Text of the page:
Welcome to the home of The Question Evolution Project. Presenting information demonstrating that there is no truth in minerals-to-man evolution, and presenting evidence for special creation. —Established by Cowboy Bob Sorensen

Saturday, March 11, 2017

Surprising Intelligence in Small Packages

Way back when, there was a myth that people with bigger brains were more intelligent than others. Then there's the observation where someone can pay mucho dinero for higher education, but are dreadful at simple logic. I can name some people that believe they're the brightest bulbs in the chandelier but are actually quite dim, but never mind about that now. So, how does this brain size and intelligence thing work in smaller creatures?

Bumblebees and others have small brains but surprising intelligence.
Credit: Pixabay / DrScythe
The brain of a bumblebee is about the size of a sesame seed. Does that explain the time I got stung by one that flew into the open window of my delivery truck, smacked into me, then stung me when it wasn't my fault? Those bad boys pack a punch. But I digress. These fuzzy little critters are capable of learning, and others can learn by watching their fellow travelers.

Bats are masters of echolocation, but what happens in a crowd? Seems like there would be a heap of interference and collisions happening, but they dial down the noise. In fact, they're being studied for biomimetics purposes: wireless communication and interference.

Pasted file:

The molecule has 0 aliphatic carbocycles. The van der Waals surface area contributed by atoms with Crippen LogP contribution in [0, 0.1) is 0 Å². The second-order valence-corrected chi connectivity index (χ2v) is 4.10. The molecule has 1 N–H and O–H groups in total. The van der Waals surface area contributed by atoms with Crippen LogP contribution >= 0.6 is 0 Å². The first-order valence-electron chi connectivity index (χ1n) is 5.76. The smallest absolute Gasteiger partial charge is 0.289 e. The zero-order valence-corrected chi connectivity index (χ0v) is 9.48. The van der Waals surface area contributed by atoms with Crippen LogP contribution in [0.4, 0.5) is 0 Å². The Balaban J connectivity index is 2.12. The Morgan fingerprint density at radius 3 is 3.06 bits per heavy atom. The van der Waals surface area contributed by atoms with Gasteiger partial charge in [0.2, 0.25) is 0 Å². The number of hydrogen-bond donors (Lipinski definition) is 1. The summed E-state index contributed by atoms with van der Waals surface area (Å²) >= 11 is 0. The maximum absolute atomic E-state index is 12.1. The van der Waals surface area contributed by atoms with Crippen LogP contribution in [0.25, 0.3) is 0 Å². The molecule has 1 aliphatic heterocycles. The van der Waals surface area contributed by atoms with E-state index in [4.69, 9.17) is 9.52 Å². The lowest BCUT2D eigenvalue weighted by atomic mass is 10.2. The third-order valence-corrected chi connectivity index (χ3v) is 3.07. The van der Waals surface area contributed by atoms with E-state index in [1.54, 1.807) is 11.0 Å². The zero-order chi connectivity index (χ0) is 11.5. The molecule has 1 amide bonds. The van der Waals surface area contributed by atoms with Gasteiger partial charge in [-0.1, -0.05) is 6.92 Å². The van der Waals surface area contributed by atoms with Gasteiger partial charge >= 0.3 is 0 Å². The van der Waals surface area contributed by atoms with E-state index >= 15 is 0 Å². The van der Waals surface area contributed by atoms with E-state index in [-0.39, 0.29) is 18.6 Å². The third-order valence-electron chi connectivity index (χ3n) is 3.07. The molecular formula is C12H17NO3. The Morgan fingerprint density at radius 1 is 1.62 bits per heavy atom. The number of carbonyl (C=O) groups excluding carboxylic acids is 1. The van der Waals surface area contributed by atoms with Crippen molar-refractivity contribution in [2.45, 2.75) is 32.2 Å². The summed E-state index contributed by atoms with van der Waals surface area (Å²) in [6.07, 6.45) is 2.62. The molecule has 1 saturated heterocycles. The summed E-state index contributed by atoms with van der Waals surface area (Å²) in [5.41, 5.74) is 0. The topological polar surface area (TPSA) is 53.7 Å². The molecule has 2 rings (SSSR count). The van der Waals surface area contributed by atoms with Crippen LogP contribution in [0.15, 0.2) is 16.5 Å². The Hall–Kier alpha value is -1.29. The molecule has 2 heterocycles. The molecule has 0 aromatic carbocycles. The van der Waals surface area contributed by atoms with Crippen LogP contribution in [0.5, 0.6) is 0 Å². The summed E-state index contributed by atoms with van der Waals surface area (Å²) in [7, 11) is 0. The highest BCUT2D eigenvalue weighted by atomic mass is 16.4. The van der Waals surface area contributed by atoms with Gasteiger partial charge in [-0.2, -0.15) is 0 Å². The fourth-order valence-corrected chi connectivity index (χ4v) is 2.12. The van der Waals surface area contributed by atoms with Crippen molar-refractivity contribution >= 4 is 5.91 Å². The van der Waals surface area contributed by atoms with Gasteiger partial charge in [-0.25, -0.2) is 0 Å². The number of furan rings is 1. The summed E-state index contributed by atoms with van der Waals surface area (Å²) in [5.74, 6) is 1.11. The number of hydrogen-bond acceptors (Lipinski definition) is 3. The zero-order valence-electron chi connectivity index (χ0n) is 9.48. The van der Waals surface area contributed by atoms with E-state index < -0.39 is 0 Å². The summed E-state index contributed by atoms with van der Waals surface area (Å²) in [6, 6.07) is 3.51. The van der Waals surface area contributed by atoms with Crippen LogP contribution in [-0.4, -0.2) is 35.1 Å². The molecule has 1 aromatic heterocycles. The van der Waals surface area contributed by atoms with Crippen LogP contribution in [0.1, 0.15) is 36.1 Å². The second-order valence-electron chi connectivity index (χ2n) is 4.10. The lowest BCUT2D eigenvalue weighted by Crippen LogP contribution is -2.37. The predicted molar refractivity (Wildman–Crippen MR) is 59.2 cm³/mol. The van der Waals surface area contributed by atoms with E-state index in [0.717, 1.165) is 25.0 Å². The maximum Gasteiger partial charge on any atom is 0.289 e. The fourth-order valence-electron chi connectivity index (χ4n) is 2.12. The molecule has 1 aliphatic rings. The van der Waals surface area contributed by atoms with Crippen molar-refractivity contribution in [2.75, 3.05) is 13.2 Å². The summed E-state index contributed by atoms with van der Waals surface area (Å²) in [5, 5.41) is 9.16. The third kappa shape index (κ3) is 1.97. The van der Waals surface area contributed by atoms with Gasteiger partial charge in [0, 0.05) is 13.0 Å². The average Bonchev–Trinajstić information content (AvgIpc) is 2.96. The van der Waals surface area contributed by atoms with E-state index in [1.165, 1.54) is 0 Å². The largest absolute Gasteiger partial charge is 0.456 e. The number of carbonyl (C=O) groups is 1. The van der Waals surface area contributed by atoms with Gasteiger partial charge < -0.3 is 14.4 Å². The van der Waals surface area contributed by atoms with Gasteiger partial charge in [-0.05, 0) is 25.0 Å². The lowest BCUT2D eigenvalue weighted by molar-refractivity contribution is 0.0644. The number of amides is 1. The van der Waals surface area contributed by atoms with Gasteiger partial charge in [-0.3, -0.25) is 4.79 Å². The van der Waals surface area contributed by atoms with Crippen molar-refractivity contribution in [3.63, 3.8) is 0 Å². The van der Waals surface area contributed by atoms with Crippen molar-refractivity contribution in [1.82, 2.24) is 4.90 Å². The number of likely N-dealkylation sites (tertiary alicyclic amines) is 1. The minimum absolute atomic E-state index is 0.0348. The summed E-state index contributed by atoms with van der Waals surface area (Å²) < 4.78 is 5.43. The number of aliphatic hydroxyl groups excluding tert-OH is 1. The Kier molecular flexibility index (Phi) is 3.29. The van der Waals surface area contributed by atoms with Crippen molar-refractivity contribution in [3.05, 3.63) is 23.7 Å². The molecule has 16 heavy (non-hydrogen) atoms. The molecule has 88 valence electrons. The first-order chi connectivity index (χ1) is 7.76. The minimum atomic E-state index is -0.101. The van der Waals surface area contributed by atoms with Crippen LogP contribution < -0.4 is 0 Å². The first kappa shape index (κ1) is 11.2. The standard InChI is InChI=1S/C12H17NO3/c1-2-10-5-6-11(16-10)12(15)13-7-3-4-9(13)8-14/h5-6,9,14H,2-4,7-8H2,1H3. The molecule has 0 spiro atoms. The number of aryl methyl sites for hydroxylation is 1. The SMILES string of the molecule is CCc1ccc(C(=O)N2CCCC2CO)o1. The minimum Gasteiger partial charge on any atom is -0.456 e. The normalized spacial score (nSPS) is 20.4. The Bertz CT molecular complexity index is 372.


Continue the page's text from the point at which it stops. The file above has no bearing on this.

We looked at how chickens can be manipulative as well as intelligent a spell back. Their intelligence has been underestimated for ages, but we've learned that they know about numbers and have reasoning abilities.

Then there's the intelligence of something without a brain: slime mold. Colonial fungi can actually learn and share information. Then, when they split apart, the separate colonies are better for the experience.

Our Creator has endowed aspects of his creation with levels of intelligence and communication that many of us never dreamed was possible. Ask a Darwinist for an explanation, and you'll get a nice story based on conjecture and assumptions, but not science.

More details on the teasers listed about can be found at "Animals Can Be Smarter Than You Think".



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